By Mark Nagi
The Tennessee/Alabama rivalry will be renewed on Saturday at Neyland Stadium.
It is always one of the most anticipated games on the schedule for the Vols, despite the fact that they haven’t beaten the Crimson Tide since 2006, and have rarely been competitive during this recent victory drought.
I’ve covered my share of these games over the years, and while there is a mutual respect between the programs, the pure, unadulterated hatred among fans is truly special. To this day, Bama fans call Phillip Fulmer a snitch for telling the NCAA what he knew about the infamous recruiting of Albert Means in 1999/2000.
But everything this time around just feels… different.
Don’t get me wrong. I’m pleased as punch to be able to watch any college football this season. Despite the COVID-19 pandemic, we are still seeing games played across the country. The Big 10 and PAC 12 have done an about face and will begin their seasons this weekend as well. (This is the point in the article in which I’d normally make a joke about the excitement of a Rutgers/Michigan State game in Lansing, but I’m not going to do that. Nope. Not gonna do it.)
The SEC has had to adjust like everyone else, and recently the Missouri/Vanderbilt and LSU/Florida games were postponed because of COVID outbreaks around the Commodores and Gators programs.
But the biggest news came on Wednesday, October 14, when it was announced that Alabama head coach Nick Saban head coach had tested positive for COVID-19. Saban has done public service announcements imploring fans to wear masks and practice social distancing. During games this season, Saban could be seen on the sidelines wearing a mask in the proper form, something that a lot of college football coaches are failing to do.
So the fact that Saban can get it, someone that seemingly was taking all the proper precautions, shows how easily this can spread.
At the time I was writing this article, Saban said that he had no symptoms. That is obviously great news for him, especially since he is 68 years old. He was scheduled to miss the Georgia/Alabama game on October 17.
According to CDC guidelines, Saban should self isolate for 10 days, which would mean that in theory, he’d have the ok to be on the sidelines for the Tennessee/Alabama game this Saturday. Keep in mind, I’m not a doctor or a scientist or an epidemiologist (and the odds are you aren’t either), but with those numbers in place, I’d imagine you’d see Saban back with his team this weekend in Knoxville, barring any setback or new revelations.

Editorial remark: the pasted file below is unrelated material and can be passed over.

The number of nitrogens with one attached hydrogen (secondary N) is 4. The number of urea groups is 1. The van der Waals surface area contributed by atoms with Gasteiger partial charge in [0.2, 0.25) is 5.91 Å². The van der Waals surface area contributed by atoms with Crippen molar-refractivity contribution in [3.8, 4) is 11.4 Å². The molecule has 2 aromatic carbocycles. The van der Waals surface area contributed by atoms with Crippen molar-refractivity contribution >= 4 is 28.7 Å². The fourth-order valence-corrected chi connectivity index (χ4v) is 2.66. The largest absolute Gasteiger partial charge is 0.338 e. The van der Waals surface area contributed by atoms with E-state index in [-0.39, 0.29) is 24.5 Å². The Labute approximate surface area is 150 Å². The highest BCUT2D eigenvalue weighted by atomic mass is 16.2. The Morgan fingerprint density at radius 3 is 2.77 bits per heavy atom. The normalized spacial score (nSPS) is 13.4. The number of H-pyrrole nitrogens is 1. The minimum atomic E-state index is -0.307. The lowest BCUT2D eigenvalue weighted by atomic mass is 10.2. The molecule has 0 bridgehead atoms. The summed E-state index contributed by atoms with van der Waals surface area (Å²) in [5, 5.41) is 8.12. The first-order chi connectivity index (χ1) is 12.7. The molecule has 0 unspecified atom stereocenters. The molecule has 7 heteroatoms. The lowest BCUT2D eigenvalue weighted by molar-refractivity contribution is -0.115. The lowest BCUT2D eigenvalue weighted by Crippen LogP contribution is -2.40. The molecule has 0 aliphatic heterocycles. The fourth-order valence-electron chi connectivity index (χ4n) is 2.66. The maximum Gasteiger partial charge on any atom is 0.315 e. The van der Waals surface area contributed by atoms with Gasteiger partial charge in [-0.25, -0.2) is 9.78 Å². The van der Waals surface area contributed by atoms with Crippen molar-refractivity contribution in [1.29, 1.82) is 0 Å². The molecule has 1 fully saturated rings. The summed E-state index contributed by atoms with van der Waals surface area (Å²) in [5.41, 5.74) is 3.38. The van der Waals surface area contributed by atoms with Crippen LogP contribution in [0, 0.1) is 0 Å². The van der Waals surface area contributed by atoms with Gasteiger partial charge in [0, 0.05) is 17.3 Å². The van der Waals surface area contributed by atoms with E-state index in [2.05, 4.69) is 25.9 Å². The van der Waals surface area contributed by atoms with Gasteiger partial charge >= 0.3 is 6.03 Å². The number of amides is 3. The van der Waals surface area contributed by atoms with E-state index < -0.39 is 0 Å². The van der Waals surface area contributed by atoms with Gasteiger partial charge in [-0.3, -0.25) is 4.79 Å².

This is a traditional southern rivalry. Tickets are available (last check going to $154 a piece on Stubhub). Fans will get together and enjoy camaraderie and beverages across the South.
But it just feels… different.
Look, sports matters. I was a sportscaster for more than 15 years and cringed whenever I was told that sports is the candy store of a newscast. Sure, it might not be as important as a Supreme Court ruling, but you can’t tell me that it doesn’t matter.
And these days… it matters more than ever.
Imagine going through this Fall without football. We’ve already missed out on so much in our daily lives. There are loved ones that we can’t visit for fear or getting them sick. There are vacations we can’t take because of border closures. Our favorite bars and restaurants have had enough starts and stops to fill up the end of a NASCAR race at Daytona.
But football is there. In a weird, uneven form… but it is there.
So on Saturday… whether Nick Saban is on the field or not, whether the Vols pull the upset or get blown out, in the grand scheme of things it’s just good to have the game there for us on our televisions.
I hope that everyone is staying safe and healthy.